The viraemic period may mean that such individuals represent a temporary risk to others (for example, sexual partners and recipients of their blood). From the limited published data, it appears that the risk of transfusion transmission is substantially reduced compared with conventional window-period HBV infection. A number of studies confirm the infectivity of blood with detectable HBV DNA. Two cases of transmission where anti-HBs exceeds 10 IU/L have been reported, but none with levels above 30 IU/L.10,11

The underlying mechanism of vaccine breakthrough in our donors is uncertain. Their genotypes (E and C) may be significant; one study noted that non-A2 genotypes were significantly more prevalent among five vaccine breakthrough cases,5 and the authors speculated that the HBV vaccine (with A2 parent strain) provides suboptimal protection against infection with non-A2 genotypes but sufficient protection to prevent clinical disease.

Since both donors had detectable DNA at their index donations and were therefore identified by our improved routine screening strategy, their donations posed no risk to the safety of the blood supply. Case 2 required a risk assessment of three prior donations, the most recent of which was 6 months before the positive index donation. Since this previous donation was negative for HBsAg and HBV DNA, the components were considered not to have posed a transfusion risk. Our cases indicate the need to consider possible acute infection when HBV DNA in the presence of anti-HBs is demonstrated in an individual with an apparently protective anti-HBs level (vaccine breakthrough). In settings outside the Blood Service, this may be relevant to clinicians when investigating a recent risk event, for example, high-risk sexual contact or a needle-stick injury, including those situations where the anti-HBs level is = 10 IU/L.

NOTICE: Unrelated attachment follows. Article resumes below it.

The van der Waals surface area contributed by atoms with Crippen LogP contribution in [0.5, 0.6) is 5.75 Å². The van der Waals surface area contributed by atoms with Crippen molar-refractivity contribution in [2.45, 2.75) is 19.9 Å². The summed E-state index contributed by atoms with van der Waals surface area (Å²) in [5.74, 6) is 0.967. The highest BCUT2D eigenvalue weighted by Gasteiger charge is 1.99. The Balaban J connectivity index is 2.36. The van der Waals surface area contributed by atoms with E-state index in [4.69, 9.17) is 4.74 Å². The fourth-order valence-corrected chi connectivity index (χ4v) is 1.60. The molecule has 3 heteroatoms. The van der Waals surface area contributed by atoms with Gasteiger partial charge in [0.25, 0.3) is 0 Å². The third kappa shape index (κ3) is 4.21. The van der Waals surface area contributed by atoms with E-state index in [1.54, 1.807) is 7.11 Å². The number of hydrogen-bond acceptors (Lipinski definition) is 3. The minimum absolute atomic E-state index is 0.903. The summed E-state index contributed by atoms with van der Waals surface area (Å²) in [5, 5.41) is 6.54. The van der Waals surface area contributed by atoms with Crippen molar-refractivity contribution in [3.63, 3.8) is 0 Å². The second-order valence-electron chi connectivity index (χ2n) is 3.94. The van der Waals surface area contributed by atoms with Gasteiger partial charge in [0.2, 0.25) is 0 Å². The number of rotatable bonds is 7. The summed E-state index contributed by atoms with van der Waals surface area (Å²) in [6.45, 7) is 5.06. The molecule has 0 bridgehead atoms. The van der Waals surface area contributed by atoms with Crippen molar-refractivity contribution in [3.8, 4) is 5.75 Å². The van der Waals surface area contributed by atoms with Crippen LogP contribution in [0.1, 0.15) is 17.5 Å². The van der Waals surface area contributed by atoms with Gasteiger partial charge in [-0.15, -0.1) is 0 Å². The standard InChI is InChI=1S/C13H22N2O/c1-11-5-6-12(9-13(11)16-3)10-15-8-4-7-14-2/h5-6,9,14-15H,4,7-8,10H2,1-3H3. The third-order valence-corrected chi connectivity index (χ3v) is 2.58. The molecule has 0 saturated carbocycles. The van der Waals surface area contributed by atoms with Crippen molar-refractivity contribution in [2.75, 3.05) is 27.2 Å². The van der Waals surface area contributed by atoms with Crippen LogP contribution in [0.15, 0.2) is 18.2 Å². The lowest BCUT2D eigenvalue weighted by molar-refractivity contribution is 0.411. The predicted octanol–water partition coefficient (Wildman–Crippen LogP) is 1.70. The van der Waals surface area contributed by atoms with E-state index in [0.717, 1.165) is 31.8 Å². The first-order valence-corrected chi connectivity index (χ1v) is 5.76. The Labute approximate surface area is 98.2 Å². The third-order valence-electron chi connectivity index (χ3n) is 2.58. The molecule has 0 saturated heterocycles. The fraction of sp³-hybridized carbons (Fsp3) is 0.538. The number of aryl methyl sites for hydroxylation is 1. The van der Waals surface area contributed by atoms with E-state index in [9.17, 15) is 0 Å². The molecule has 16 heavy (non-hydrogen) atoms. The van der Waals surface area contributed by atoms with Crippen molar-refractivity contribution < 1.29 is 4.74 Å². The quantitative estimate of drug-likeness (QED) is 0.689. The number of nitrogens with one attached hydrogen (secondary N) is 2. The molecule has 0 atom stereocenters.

Important information for consumers from the Australian Red Cross Blood Service

The addition of a new blood donor screening test for hepatitis B (HBV DNA) in Australia has identified rare cases of infection despite the donor being fully vaccinated (referred to as “vaccine breakthrough”). In the cases to date, the course of infection has been mild without any clinical symptoms of hepatitis. The immediate and longer term clinical significance appears to be inconsequential, and, since all cases to date were detected by routine HBV DNA screening, these donations pose no risk to the safety of the blood supply. While the donors may pose a temporary risk to close personal contacts, the risk level is substantially lower when compared to classical acute HBV infections. ?

Summary test results for two donors with hepatitis B virus (HBV) infection and a history of HBV vaccination

HBsAg

HBV DNA

Viral load (IU/mL)

Anti-HBs (IU/L)

Total anti-HBc

IgM anti-HBc

HBeAg

Anti-HBe

ALT

Genotype


Donor 1 (first-time donor)

Index HBV DNA-positive sample

ND

D

85.6

101.2

ND

ND

ND

ND

NT

E

Index + 53 days

ND

D

217

131

ND

ND

ND

ND

NT

NT

Index + 90 days

ND

ND

518